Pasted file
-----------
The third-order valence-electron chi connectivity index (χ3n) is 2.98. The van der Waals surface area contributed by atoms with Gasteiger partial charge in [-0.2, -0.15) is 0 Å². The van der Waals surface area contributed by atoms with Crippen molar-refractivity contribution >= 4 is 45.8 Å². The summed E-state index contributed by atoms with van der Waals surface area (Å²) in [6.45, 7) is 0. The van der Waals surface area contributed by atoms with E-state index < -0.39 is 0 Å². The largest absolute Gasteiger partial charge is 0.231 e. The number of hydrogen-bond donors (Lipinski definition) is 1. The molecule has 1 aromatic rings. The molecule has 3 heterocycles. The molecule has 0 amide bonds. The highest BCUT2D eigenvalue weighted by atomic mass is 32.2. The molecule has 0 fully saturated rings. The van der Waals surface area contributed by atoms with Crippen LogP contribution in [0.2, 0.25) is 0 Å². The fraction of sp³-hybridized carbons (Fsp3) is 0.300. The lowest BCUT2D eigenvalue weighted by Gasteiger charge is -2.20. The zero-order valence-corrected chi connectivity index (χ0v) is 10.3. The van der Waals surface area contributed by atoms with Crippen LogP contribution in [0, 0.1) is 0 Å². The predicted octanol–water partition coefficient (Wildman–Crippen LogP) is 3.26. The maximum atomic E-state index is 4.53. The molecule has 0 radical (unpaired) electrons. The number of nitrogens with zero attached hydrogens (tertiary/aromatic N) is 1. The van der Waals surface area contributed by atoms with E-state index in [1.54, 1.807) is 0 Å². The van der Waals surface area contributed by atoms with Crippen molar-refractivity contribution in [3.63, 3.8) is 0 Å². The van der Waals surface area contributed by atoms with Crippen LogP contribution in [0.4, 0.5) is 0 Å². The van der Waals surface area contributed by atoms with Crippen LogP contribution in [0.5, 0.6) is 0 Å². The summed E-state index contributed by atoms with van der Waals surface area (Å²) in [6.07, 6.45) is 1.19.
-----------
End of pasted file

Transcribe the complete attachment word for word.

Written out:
The third-order valence-electron chi connectivity index (χ3n) is 2.98. The van der Waals surface area contributed by atoms with Gasteiger partial charge in [-0.2, -0.15) is 0 Å². The van der Waals surface area contributed by atoms with Crippen molar-refractivity contribution >= 4 is 45.8 Å². The summed E-state index contributed by atoms with van der Waals surface area (Å²) in [6.45, 7) is 0. The van der Waals surface area contributed by atoms with E-state index < -0.39 is 0 Å². The largest absolute Gasteiger partial charge is 0.231 e. The number of hydrogen-bond donors (Lipinski definition) is 1. The molecule has 1 aromatic rings. The molecule has 3 heterocycles. The molecule has 0 amide bonds. The highest BCUT2D eigenvalue weighted by atomic mass is 32.2. The molecule has 0 fully saturated rings. The van der Waals surface area contributed by atoms with Crippen LogP contribution in [0.2, 0.25) is 0 Å². The fraction of sp³-hybridized carbons (Fsp3) is 0.300. The lowest BCUT2D eigenvalue weighted by Gasteiger charge is -2.20. The zero-order valence-corrected chi connectivity index (χ0v) is 10.3. The van der Waals surface area contributed by atoms with Crippen LogP contribution in [0, 0.1) is 0 Å². The predicted octanol–water partition coefficient (Wildman–Crippen LogP) is 3.26. The maximum atomic E-state index is 4.53. The molecule has 0 radical (unpaired) electrons. The number of nitrogens with zero attached hydrogens (tertiary/aromatic N) is 1. The van der Waals surface area contributed by atoms with E-state index in [1.54, 1.807) is 0 Å². The van der Waals surface area contributed by atoms with Crippen molar-refractivity contribution in [3.63, 3.8) is 0 Å². The van der Waals surface area contributed by atoms with Crippen LogP contribution in [0.4, 0.5) is 0 Å². The van der Waals surface area contributed by atoms with Crippen LogP contribution in [0.5, 0.6) is 0 Å². The summed E-state index contributed by atoms with van der Waals surface area (Å²) in [6.07, 6.45) is 1.19.